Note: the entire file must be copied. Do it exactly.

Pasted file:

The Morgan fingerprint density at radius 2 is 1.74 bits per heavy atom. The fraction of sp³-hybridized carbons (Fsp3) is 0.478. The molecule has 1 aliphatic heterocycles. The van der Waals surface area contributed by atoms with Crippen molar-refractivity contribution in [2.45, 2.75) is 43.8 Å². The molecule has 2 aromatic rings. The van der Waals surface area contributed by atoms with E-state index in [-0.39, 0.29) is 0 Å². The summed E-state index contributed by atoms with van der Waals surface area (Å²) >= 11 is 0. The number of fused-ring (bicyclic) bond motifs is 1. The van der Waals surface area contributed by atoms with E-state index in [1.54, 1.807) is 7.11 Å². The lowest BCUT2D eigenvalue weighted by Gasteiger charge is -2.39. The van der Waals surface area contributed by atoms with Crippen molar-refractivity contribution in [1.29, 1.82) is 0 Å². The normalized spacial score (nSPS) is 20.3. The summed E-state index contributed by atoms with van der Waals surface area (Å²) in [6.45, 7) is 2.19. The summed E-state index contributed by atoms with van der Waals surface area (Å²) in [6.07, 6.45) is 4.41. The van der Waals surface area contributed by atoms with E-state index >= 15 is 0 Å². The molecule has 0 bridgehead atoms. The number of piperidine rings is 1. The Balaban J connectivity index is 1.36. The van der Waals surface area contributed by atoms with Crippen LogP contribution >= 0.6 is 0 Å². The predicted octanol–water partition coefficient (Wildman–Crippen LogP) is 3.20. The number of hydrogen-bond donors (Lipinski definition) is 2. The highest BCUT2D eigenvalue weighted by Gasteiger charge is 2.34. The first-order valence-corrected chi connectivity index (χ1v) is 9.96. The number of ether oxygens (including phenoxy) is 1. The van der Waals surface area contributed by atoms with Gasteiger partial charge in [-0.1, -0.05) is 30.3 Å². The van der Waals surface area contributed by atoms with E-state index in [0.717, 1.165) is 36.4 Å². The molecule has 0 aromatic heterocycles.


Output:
The Morgan fingerprint density at radius 2 is 1.74 bits per heavy atom. The fraction of sp³-hybridized carbons (Fsp3) is 0.478. The molecule has 1 aliphatic heterocycles. The van der Waals surface area contributed by atoms with Crippen molar-refractivity contribution in [2.45, 2.75) is 43.8 Å². The molecule has 2 aromatic rings. The van der Waals surface area contributed by atoms with E-state index in [-0.39, 0.29) is 0 Å². The summed E-state index contributed by atoms with van der Waals surface area (Å²) >= 11 is 0. The number of fused-ring (bicyclic) bond motifs is 1. The van der Waals surface area contributed by atoms with E-state index in [1.54, 1.807) is 7.11 Å². The lowest BCUT2D eigenvalue weighted by Gasteiger charge is -2.39. The van der Waals surface area contributed by atoms with Crippen molar-refractivity contribution in [1.29, 1.82) is 0 Å². The normalized spacial score (nSPS) is 20.3. The summed E-state index contributed by atoms with van der Waals surface area (Å²) in [6.45, 7) is 2.19. The summed E-state index contributed by atoms with van der Waals surface area (Å²) in [6.07, 6.45) is 4.41. The van der Waals surface area contributed by atoms with E-state index >= 15 is 0 Å². The molecule has 0 bridgehead atoms. The number of piperidine rings is 1. The Balaban J connectivity index is 1.36. The van der Waals surface area contributed by atoms with Crippen LogP contribution >= 0.6 is 0 Å². The predicted octanol–water partition coefficient (Wildman–Crippen LogP) is 3.20. The number of hydrogen-bond donors (Lipinski definition) is 2. The highest BCUT2D eigenvalue weighted by Gasteiger charge is 2.34. The first-order valence-corrected chi connectivity index (χ1v) is 9.96. The number of ether oxygens (including phenoxy) is 1. The van der Waals surface area contributed by atoms with Gasteiger partial charge in [-0.1, -0.05) is 30.3 Å². The van der Waals surface area contributed by atoms with E-state index in [0.717, 1.165) is 36.4 Å². The molecule has 0 aromatic heterocycles.